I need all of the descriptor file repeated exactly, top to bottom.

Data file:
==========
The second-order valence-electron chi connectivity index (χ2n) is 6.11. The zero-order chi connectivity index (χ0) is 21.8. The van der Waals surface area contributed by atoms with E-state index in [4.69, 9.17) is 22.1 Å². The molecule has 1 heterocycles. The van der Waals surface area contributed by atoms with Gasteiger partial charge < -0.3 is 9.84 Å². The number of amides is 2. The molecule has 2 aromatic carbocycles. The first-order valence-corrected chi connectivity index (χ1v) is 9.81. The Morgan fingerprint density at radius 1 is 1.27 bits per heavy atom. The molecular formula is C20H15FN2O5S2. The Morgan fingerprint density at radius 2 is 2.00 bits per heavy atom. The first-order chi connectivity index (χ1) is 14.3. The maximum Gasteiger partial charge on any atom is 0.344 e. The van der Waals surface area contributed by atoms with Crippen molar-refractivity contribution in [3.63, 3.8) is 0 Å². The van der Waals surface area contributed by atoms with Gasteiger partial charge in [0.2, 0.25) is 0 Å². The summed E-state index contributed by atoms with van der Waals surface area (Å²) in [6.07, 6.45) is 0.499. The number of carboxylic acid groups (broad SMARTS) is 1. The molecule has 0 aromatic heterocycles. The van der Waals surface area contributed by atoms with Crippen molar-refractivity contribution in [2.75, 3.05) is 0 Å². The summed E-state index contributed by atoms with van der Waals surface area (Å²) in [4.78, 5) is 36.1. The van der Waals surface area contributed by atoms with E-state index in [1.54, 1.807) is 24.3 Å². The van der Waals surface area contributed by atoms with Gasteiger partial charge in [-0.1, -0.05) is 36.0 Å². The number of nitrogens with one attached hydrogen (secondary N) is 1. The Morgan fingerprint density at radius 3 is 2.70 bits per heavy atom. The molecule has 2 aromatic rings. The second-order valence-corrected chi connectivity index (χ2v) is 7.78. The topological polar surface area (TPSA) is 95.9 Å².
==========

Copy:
The second-order valence-electron chi connectivity index (χ2n) is 6.11. The zero-order chi connectivity index (χ0) is 21.8. The van der Waals surface area contributed by atoms with E-state index in [4.69, 9.17) is 22.1 Å². The molecule has 1 heterocycles. The van der Waals surface area contributed by atoms with Gasteiger partial charge < -0.3 is 9.84 Å². The number of amides is 2. The molecule has 2 aromatic carbocycles. The first-order valence-corrected chi connectivity index (χ1v) is 9.81. The Morgan fingerprint density at radius 1 is 1.27 bits per heavy atom. The molecular formula is C20H15FN2O5S2. The Morgan fingerprint density at radius 2 is 2.00 bits per heavy atom. The first-order chi connectivity index (χ1) is 14.3. The maximum Gasteiger partial charge on any atom is 0.344 e. The van der Waals surface area contributed by atoms with Crippen molar-refractivity contribution in [3.63, 3.8) is 0 Å². The van der Waals surface area contributed by atoms with Gasteiger partial charge in [0.2, 0.25) is 0 Å². The summed E-state index contributed by atoms with van der Waals surface area (Å²) in [6.07, 6.45) is 0.499. The number of carboxylic acid groups (broad SMARTS) is 1. The molecule has 0 aromatic heterocycles. The van der Waals surface area contributed by atoms with Crippen molar-refractivity contribution in [2.75, 3.05) is 0 Å². The summed E-state index contributed by atoms with van der Waals surface area (Å²) in [4.78, 5) is 36.1. The van der Waals surface area contributed by atoms with E-state index in [1.54, 1.807) is 24.3 Å². The van der Waals surface area contributed by atoms with Gasteiger partial charge in [-0.1, -0.05) is 36.0 Å². The number of nitrogens with one attached hydrogen (secondary N) is 1. The Morgan fingerprint density at radius 3 is 2.70 bits per heavy atom. The molecule has 2 aromatic rings. The second-order valence-corrected chi connectivity index (χ2v) is 7.78. The topological polar surface area (TPSA) is 95.9 Å².